In the context of a neural network $\hat{y} = f_\theta(\mathbf{x})$ with parameters $\theta$ that is trained to perform regression such that the prediction $\hat{\mathbf{y}} = [\hat{y}_1,\hat{y}_2,...,\hat{y}_N]$ is close the target $\mathbf{y} = [y_1,y_2,...,y_N]$, the mean squared-error (MSE) loss function is: $$ \mathcal{L}(\mathbf{y},\hat{\mathbf{y}}) = \frac{1}{N} \sum_{i=1}^N (y_i - \hat{y}_i)^2 $$ The parameters $\theta$ are then adjusted using the gradient descent update rule: $$ \theta_{k+1} \leftarrow \theta_{k} - \alpha \cdot \nabla \mathcal{L}(\mathbf{y},\hat{\mathbf{y}}_{\theta_k}) $$ Where $\alpha$ is the learning rate. I am aware that if $\alpha$ is too small, the parameters $\theta$ might never converge, or is too slow to converge, to the optimal set of parameters $\theta^*$, and if $\alpha$ is too large, the iterates of $\theta$ could oscillate and also never converge. My question has to do with the latter scenario, where $\alpha$ is too big, which leads to overshooting and oscillation.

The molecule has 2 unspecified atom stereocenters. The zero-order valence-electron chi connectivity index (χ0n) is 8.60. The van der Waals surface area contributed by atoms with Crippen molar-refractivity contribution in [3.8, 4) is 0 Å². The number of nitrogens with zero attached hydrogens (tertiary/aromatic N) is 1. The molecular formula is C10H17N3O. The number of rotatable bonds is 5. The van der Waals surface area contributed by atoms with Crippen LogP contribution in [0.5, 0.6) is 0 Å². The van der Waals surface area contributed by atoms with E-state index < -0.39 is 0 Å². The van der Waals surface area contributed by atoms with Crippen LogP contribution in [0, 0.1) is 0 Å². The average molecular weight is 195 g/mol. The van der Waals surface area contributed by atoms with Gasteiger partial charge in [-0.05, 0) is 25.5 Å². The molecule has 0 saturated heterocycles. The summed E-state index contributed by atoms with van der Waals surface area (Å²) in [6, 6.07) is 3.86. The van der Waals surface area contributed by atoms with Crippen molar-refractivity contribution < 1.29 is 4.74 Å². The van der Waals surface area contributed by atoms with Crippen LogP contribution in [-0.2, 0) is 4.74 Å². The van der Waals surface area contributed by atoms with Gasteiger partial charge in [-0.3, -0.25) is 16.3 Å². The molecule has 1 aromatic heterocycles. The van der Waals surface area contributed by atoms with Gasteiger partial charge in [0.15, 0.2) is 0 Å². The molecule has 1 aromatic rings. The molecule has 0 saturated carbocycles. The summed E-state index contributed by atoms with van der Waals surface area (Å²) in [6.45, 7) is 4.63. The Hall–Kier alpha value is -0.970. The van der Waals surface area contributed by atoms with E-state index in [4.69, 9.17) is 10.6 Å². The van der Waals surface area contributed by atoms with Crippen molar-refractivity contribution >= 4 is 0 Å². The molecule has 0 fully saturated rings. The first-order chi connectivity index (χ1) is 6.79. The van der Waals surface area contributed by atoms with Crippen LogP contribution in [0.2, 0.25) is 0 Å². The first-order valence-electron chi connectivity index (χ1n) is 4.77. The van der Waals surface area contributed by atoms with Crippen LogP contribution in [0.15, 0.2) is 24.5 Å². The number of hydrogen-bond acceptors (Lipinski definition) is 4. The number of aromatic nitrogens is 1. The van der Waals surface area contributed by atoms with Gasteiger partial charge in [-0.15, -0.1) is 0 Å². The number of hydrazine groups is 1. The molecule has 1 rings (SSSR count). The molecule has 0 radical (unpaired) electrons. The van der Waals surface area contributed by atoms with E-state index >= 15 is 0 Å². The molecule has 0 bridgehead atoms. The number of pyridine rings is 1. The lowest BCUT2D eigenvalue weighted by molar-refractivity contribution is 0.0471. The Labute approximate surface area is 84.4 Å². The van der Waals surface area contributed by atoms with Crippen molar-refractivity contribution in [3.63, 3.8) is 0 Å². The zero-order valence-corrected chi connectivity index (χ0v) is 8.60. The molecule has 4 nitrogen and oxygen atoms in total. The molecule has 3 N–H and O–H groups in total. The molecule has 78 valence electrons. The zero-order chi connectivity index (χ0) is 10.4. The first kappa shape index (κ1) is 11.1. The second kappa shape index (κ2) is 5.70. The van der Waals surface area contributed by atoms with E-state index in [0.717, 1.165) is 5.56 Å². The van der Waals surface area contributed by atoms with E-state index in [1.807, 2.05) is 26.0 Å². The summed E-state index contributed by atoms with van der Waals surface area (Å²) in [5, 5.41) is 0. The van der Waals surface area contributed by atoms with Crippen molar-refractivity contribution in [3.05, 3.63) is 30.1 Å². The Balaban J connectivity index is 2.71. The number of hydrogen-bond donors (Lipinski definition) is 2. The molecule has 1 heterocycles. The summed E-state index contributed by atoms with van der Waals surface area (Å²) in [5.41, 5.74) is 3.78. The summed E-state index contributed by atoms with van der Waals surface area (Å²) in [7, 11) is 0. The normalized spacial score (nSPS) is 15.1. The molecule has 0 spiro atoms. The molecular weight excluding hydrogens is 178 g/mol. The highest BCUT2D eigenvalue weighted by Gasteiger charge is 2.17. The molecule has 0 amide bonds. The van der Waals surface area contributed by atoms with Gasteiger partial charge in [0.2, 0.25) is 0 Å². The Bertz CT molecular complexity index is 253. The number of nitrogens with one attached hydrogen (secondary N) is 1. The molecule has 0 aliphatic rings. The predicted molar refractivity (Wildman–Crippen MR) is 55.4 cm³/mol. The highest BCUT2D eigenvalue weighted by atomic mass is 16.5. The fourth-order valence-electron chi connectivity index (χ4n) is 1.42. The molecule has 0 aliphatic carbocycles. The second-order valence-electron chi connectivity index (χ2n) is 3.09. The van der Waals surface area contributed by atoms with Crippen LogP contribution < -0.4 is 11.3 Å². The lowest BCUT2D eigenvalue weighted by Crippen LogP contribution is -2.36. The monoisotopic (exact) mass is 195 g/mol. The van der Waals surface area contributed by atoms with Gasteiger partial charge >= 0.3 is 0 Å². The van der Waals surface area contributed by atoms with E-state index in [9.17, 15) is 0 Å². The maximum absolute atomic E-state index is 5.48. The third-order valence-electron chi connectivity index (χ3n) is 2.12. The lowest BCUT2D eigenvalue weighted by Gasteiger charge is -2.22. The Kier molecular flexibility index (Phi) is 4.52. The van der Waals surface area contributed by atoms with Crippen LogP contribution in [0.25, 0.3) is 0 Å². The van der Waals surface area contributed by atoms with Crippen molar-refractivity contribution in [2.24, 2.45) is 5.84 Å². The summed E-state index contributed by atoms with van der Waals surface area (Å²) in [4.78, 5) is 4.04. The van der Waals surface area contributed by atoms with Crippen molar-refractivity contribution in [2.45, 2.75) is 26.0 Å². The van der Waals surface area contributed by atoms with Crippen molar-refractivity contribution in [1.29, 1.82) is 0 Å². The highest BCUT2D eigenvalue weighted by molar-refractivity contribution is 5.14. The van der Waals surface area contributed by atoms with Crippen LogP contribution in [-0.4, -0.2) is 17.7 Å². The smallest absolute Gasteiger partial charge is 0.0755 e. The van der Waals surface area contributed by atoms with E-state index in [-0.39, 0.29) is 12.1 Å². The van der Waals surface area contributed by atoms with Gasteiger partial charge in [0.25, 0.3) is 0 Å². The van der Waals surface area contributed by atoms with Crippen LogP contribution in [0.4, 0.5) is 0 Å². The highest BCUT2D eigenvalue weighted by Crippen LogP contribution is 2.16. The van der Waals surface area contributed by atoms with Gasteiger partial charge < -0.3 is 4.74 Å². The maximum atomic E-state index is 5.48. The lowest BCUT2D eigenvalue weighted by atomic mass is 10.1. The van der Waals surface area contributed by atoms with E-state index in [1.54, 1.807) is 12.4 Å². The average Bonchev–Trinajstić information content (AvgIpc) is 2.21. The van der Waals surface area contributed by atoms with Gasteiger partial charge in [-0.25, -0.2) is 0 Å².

A good way of choosing $\alpha$ is using backtracking line search. However, because the neural network has many parameters, it is not practical to perform line search, and $\alpha$ needs to be chosen using another way.

Is it possible to allow a larger value of the learning rate before overshooting and oscillation by "elongating" valleys in the MSE loss function $\mathcal{L}(\mathbf{y},\hat{\mathbf{y}})$? More precisely, by transforming $\mathbf{y}$ and $\hat{\mathbf{y}}$ in some way before computing the loss? For example, in practice, I have found the following modification to the MSE loss function to be very helpful in avoiding overshooting and oscillation, even with large learning rates: $$ \mathcal{L}(\mathbf{y},\hat{\mathbf{y}}) = \frac{1}{N} \sum_{i=1}^N (\log(y_i + \epsilon) - \log(\hat{y}_i + \epsilon))^2 $$ Where $\epsilon$ is a small value. However, I am not sure why this modification helps.

  • $\begingroup$ So... $\log^2\frac{y_i}{\hat{y}_i}$ ? $\endgroup$
    – Kostya
    Commented Apr 17, 2021 at 19:13
  • $\begingroup$ Sure. This doesn't really explain why it helps to avoid overshooting though. $\endgroup$
    – mhdadk
    Commented Apr 17, 2021 at 19:21
  • 1
    $\begingroup$ The modified loss function possibly has much flatter gradient than the MSE loss, so the individual weight updates might be smaller, espcially if you are using an optimiser that has some kind of momentum. $\endgroup$
    – Mike NZ
    Commented Apr 18, 2021 at 8:32


You must log in to answer this question.